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...on a man who did him no harm.
Alex Miller is a tall, attractive, brilliant attorney in one of New York's most prestigious firms. He is married to a beautiful woman who loves him passionately. They have a lovely and precocious young daughter. He goes all out to sacrifice all of this in order to further his career while pursuing another beautiful woman. But that's the best part of Alex.
In the end this is a story of revenge, yet Alex has never been harmed. He cheats, he lies, he whines, and then he destroys the life of a man who did him no harm.
To be fair, there are clever twists in the plot. But in the end we are left with a hero with no character. Worse still, he seems to have no hope of redemption.
112 of 116 people found this review helpful
This book wasn’t for you, but who do you think might enjoy it more?
Anyone with an intimate interest of law may not be burdened with the excessive courtroom exchanges. Mitzer was either or lawyer or has done excellent research, as he focuses on the semantics of law rather than using the courtroom simply as a catalyst to get to the more important aspects of the story. This book spent more time on the law surrounding the story than the story itself. That made it a slow listen for me, but may entertain those interested with the inner-workings of law.
How would you have changed the story to make it more enjoyable?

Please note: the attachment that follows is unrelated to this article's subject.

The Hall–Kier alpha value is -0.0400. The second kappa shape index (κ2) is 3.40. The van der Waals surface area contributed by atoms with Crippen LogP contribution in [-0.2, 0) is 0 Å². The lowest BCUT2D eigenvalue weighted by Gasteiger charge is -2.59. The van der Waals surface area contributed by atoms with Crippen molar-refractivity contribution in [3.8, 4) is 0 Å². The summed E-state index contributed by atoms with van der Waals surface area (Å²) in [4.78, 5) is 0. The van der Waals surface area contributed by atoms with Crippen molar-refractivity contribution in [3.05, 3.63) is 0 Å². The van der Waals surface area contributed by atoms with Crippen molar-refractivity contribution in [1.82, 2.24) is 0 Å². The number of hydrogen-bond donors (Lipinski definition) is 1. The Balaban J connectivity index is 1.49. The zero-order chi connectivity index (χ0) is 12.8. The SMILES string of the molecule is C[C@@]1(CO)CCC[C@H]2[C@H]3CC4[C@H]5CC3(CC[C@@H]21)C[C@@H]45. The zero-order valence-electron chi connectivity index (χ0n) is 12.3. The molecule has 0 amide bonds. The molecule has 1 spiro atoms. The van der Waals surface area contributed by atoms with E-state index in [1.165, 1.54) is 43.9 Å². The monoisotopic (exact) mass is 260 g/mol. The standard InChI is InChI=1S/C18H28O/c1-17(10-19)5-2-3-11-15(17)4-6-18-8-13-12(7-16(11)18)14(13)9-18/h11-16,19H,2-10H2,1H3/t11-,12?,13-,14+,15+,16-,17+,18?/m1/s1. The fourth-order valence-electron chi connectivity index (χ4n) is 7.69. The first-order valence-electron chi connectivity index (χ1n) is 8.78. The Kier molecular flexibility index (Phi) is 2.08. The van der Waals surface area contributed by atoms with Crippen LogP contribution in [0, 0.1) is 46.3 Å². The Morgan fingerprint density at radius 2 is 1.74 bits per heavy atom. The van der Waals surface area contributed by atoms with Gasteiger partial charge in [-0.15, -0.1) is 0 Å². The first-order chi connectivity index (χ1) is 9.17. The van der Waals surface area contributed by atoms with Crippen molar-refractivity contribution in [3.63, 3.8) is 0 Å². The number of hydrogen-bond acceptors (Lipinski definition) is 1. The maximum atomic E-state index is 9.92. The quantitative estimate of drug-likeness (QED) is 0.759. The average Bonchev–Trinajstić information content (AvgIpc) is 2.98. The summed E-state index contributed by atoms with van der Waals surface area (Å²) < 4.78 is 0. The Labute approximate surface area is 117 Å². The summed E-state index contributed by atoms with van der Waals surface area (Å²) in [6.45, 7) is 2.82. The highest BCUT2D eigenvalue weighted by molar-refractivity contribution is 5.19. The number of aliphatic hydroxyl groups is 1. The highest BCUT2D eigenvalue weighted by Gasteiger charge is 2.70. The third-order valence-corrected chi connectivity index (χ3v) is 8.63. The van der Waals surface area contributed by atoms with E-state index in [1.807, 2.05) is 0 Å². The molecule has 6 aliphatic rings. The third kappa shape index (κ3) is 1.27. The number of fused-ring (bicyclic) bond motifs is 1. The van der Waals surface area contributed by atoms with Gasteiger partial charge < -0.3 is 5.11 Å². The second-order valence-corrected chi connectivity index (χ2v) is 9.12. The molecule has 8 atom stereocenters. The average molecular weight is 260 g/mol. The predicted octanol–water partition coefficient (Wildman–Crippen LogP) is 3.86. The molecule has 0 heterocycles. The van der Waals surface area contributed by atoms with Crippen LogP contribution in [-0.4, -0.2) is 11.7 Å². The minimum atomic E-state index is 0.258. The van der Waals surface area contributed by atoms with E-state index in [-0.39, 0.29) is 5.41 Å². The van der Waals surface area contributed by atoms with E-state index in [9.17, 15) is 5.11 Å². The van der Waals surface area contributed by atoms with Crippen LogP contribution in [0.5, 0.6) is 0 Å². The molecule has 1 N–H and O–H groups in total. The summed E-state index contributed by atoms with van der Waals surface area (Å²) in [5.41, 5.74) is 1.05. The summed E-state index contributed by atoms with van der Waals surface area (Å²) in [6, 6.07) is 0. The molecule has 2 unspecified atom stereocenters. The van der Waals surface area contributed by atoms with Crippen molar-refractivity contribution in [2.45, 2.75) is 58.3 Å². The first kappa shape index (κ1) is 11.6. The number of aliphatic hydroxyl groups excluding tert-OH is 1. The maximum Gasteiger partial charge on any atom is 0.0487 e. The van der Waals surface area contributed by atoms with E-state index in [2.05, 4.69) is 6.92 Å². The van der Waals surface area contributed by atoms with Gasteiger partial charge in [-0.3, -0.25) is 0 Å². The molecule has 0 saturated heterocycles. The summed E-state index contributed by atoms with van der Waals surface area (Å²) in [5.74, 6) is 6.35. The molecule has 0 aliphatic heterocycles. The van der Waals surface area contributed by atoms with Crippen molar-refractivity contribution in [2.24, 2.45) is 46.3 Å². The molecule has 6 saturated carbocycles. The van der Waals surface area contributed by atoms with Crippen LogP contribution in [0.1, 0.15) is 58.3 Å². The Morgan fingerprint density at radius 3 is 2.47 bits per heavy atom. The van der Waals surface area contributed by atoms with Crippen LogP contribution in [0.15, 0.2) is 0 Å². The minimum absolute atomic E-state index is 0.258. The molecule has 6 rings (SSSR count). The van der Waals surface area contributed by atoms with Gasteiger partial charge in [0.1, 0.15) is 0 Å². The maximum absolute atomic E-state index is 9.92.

The Publisher's summary -- in my opinion -- misleading comments put Mitzer in the same boat as Grisham. That's a pretty big stretch. I've been a fan of Grisham for much of the past 16 years, and while Mitzer has potential, he lacks the suspense that keeps Grisham's novels moving. The whole
How could the performance have been better?
This is the worst reading I've heard in my past year as an Audible member. I wish they would've sampled some of Alex Miller's normal (outside of the funeral) dialogue as fair warning. LeDoux uses an arrogantly-sarcastic, sing-song cadence that speaks almost every line of dialogue in jest. I found that unbelievably annoying, like being read to by the know-it-all coworker. Even worse, while the voices may have changed, this style remained the same throughout the male characters. I think I would've enjoyed the novel a bit more if they had done a better job at selecting a narrator, or if reading the text myself.
What character would you cut from A Conflict of Interest?
Any additional comments?
All in all, it's an okay book. There wasn't a lot of suspense to always keep me interested, or stuck in the car after arriving at my destination, but it picks up in certain places. Before this, I'd recently finished Grisham's,
29 of 30 people found this review helpful
Well written and well read with a plot that sustains interest to the end. While many legal thrillers are set within criminal law this one is a bit different. The characters are credible and sometimes finely drawn, and the court scenes are given enough detail and explanation so that it is possible to grasp the finer points on which lawyers base their cases.
Sometimes I thought the motivation of some key characters was underexplored - why does Oleg behave as he does, with some complex changes of attitude as he goes along. But Mitzner is a good enough writer to bring it off without leaving us feeling cheated. It certainly hooked me and kept me involved to the last page.
1 of 1 people found this review helpful
What I liked about this debut was the twists and turns and the very real characterisations of American Law,on the downside I found some parts superfluous and drawn out especially the relationship with his wife up until the middle of the book.
Saying all that the pulling together of all the threads towards the end was masterfully done and without a doubt will be reading more by AM, during the last quarter I was hooked and unwilling to part with the telling for a moment..
1 of 1 people found this review helpful